- TEN: It presents as a variant of same process with epidermal detachment greater than 30% of the BSA [Table 4].
There is appreciable mortality as a result of TEN, increasing from 5% in SJS to 10-15% in transitional SJS-TEN and 30-40% in TEN. Acute respiratory distress syndrome and multiple organ failure are the usual causes of death.  They are often precipitated by sepsis with septicemia mainly resulting from Staphylococcs aureus and Pseudomonas aeroginosa.  Other causes of higher mortality are pulmonary embolism and gastrointestinal bleeding. Prognosis can be predicted to a large extent with the help of Scorten prognosis score [Table 5].
One point awarded for each parameter, Severity of illness score for toxic epidermal necrolysis (SCORTEN) derived by totaling scores.
Management should include but is not limited to 
Life Threatening Dermatoses in Dermatology
- Patient should be treated in intensive care or burns unit
- Beds should be air fluidized
- Maintenance of fluid and electrolyte balance (replace 5 L/day)
- Maintenance of body temperature
- Maintenance of nutrition and oral hygiene
- Frequent ophthalmological assessment should be carried out
- Frequent culture of erosions/blood cultures is mandatory
- Topical cleansing/antibacterial agents should be used.
- Paraffin gauzes
- Biological dressings.
Dermatology is usually thought of as an out-patient speciality with low mortality. However, some skin conditions can be very severe and the condition itself, or due to associated complications of the illness or treatment may cause the patient to require intensive care. Some of these clinical entities can be enumerated as under:
- Pemphigus vulgaris
- Exfoliative erythroderma
- Generalized pustular psoriasis (GPP)
- Necrotizing fasciitis
Pemphigus vulgaris is a rare life threatening autoimmune disease characterized by intraepithelial vesicles and bullae. Stratified squamous epithelium of both skin and mucosal surface is involved. The pathogenic process involves circulating Immunoglobulin G (IgG) antibodies directed against the intercellular substance of the epidermis.  It is a disease of middle age that affects children rarely, but patients are younger at presentation in India than in the western countries. 
It presents as oral lesions in 50-70% of patients which precede cutaneous lesions by a month.  Cutaneous lesions with predilection for scalp, face, axilla, groins, and pressure points develop. Flaccid blisters filled with clear fluid are often seen in this clinical entity. Nikolsky sign is positive in pemphigus vulgaris.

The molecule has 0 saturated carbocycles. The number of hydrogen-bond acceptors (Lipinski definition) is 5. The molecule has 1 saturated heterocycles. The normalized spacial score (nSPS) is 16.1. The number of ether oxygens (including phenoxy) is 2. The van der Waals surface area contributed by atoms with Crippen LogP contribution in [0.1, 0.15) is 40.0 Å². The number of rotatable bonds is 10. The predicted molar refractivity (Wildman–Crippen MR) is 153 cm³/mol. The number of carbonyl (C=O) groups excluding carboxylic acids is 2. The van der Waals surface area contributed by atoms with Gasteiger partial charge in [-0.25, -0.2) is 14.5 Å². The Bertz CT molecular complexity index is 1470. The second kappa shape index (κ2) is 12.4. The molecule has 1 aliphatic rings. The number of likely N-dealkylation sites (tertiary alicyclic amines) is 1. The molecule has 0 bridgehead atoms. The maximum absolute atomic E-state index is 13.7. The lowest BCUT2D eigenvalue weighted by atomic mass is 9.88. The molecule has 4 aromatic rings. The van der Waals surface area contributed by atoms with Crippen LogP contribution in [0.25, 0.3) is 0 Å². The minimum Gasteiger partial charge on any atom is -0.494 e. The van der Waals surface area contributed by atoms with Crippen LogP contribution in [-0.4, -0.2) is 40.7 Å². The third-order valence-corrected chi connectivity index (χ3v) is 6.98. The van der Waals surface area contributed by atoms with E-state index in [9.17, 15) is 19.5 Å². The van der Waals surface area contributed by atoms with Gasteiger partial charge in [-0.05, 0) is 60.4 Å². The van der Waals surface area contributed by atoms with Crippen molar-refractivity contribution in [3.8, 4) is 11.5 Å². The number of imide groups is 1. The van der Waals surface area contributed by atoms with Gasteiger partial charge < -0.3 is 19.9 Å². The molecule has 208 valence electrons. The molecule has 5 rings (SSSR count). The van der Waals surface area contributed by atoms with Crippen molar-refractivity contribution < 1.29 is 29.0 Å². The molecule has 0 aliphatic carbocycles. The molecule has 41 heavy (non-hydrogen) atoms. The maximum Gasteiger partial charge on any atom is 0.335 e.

Disease activity generally decreases with time and most relapses occur in the first 2 years of diagnosis. 
Potent topical or intra-lesional steroids may reduce the requirement of oral steroids. Potassium permanganate wash and topical antiseptics may reduce the risk of cutaneous infection.
Prednisolone 1-1.5 mg/kg/day is helpful in controlling the disease.  Combination of azathioprine and prednisolone is more useful.  Monthly intravenous pulses of cyclophosphamide with dexamethasone combined with low dose oral cyclophosphamide have been used with great success.  Tetracycline, cyclosporine, mycophenolate mofetil, plasmapheresis, IgG have been helpful in some cases.
Erythroderma is the term applied to any inflammatory skin disease that affects more than 90% of the body surface. Generally it is caused by: 
- Hereditary disorders like ichthyosiform erythroderma, Pityriasis Rubra Pilaris (PRP)
- Other skin diseases like Lichen Planus (LP), crusted scabies, dermatophytosis
Most patients complain of pruritus. The entire skin is red, scaly, indurated. Excoriations, peripheral edema, moderate symmetric lymph node enlargement are common. Mucous membranes usually are spared. There may be symptoms of orthostatic hypotension owing to increased insensible water loss. Congestive heart failure due to marked circulatory shunting through the skin may develop in patients with pre-existing cardiac disease. Thermoregulatory dysfunction can result in relative hypothermia and chills.